Loopholes for tricking the taxman
February 6, 2012 5:32 PM   Subscribe

My aunt seems to be laundering her income through a 501(c)(3) charity which she is the secretary and treasurer of. Is this legal?

My aunt seems to make very large donations of her income to the same 501(c)(3) charity that she is the secretary and treasurer of. This seems highly unusual to me... has anyone ever heard of such a thing? Is it legal? Or is this just something that all the "smart money" people are doing as a way to dodge taxes, and I've only just now heard about it?
posted by shipbreaker to Work & Money (17 answers total) 2 users marked this as a favorite
Just to confirm, she is paid for her work at this organization?
posted by ThePinkSuperhero at 5:34 PM on February 6, 2012

Tax avoidance is 100% legal. Whether this is tax avoidance or tax evasion requires an accountant or lawyer, not ask mefi.
posted by Yowser at 5:39 PM on February 6, 2012 [1 favorite]

What does the charity do with the money? If it's buying cars, food, and furniture for your aunt, this is probably tax fraud. But there's nothing inherently illegal about donating money to a charitable organization, even if you're involved in the operation of that organization. Income from working for a nonprofit is taxed like any other income, though (special tax situations for clergy excepted).
posted by mr_roboto at 5:43 PM on February 6, 2012

It's absolutely legal to donate to a 501 (c) 3 of which you're an officer.

If the money she donates goes through the organization to pay for things that are for her personal benefit, like her housing or her travel expenses or similar, that is self-dealing and is illegal. (This happened with the higher-up management of a local college several years back, and it was a big scandal.)

But if she's giving money to the organization which the organization spends on its core mission, that's perfectly legal. How would she be "dodging taxes" by doing so? The tax breaks for charitable donations aren't that big. I know it seems a little roundabout for an organization to pay someone (for instance) $50,000 and for the person to donate $5,000 to the organization, but the thing is that as long as $50,000 (or whatever it is) is a reasonable salary for the position and the local job market, and there's no pressure from the organization to make a specific donation, there's no conflict of interest.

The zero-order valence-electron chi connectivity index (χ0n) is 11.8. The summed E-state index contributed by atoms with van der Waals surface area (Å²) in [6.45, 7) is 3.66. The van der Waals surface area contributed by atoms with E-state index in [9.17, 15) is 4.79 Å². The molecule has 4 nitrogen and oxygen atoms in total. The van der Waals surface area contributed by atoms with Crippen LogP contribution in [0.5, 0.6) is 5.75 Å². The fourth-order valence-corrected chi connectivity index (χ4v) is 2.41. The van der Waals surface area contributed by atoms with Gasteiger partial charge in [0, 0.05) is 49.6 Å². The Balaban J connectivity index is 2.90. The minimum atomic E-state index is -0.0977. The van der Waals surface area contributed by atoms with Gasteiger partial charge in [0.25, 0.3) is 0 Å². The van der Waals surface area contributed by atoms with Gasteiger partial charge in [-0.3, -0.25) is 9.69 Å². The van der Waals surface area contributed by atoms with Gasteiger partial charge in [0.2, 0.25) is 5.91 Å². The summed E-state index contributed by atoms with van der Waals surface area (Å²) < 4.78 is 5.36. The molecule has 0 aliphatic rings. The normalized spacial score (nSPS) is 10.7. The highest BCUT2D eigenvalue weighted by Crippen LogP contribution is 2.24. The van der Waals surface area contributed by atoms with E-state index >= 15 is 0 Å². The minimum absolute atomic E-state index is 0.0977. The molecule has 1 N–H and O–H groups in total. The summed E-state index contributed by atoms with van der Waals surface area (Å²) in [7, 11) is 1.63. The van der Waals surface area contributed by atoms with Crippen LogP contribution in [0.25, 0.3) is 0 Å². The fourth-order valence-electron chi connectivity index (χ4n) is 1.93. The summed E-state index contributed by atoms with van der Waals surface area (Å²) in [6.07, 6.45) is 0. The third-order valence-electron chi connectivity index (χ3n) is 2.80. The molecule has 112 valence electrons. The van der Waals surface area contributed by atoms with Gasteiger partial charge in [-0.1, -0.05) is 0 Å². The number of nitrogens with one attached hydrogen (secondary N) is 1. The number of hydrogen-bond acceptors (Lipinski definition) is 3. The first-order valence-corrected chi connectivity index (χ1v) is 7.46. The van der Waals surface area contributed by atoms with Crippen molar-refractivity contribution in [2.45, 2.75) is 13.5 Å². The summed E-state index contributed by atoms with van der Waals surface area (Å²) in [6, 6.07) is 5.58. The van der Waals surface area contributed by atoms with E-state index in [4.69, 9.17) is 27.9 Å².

posted by Sidhedevil at 5:49 PM on February 6, 2012

The only thing I can think of in this situation that might conceivably be "money laundering" would be if your aunt was donating money from an IRA or a Roth account, or donating investment instruments or real property on which she would ordinarily be required to pay capital gains taxes, directly to the organization and then receiving a salary from the organization roughly equivalent to the amount or value of her donation.
posted by Sidhedevil at 6:03 PM on February 6, 2012

It would really depend on the situation. I don't think it is particularly unusual for officers of charities to make substantial contributions back to those charities.